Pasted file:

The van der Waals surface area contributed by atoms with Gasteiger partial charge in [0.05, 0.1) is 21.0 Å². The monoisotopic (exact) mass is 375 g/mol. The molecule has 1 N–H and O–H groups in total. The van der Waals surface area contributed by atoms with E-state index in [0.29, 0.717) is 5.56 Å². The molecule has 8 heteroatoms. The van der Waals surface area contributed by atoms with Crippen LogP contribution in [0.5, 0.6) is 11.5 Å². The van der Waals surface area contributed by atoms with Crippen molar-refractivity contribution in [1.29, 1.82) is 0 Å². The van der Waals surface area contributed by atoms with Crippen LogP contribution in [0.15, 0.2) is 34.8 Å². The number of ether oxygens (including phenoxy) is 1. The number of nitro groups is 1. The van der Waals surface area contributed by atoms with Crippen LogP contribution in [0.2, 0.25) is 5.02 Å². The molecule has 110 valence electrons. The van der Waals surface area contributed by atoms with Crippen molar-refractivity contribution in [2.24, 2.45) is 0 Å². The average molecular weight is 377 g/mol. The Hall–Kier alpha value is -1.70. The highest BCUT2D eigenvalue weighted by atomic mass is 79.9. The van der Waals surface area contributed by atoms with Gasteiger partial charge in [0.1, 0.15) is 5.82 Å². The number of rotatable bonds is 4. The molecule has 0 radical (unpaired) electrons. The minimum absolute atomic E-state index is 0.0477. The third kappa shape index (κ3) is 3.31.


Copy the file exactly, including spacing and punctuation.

The van der Waals surface area contributed by atoms with Gasteiger partial charge in [0.05, 0.1) is 21.0 Å². The monoisotopic (exact) mass is 375 g/mol. The molecule has 1 N–H and O–H groups in total. The van der Waals surface area contributed by atoms with E-state index in [0.29, 0.717) is 5.56 Å². The molecule has 8 heteroatoms. The van der Waals surface area contributed by atoms with Crippen LogP contribution in [0.5, 0.6) is 11.5 Å². The van der Waals surface area contributed by atoms with Crippen molar-refractivity contribution in [1.29, 1.82) is 0 Å². The van der Waals surface area contributed by atoms with Crippen LogP contribution in [0.15, 0.2) is 34.8 Å². The number of ether oxygens (including phenoxy) is 1. The number of nitro groups is 1. The van der Waals surface area contributed by atoms with Crippen LogP contribution in [0.2, 0.25) is 5.02 Å². The molecule has 110 valence electrons. The van der Waals surface area contributed by atoms with Crippen molar-refractivity contribution in [2.24, 2.45) is 0 Å². The average molecular weight is 377 g/mol. The Hall–Kier alpha value is -1.70. The highest BCUT2D eigenvalue weighted by atomic mass is 79.9. The van der Waals surface area contributed by atoms with Gasteiger partial charge in [0.1, 0.15) is 5.82 Å². The number of rotatable bonds is 4. The molecule has 0 radical (unpaired) electrons. The minimum absolute atomic E-state index is 0.0477. The third kappa shape index (κ3) is 3.31.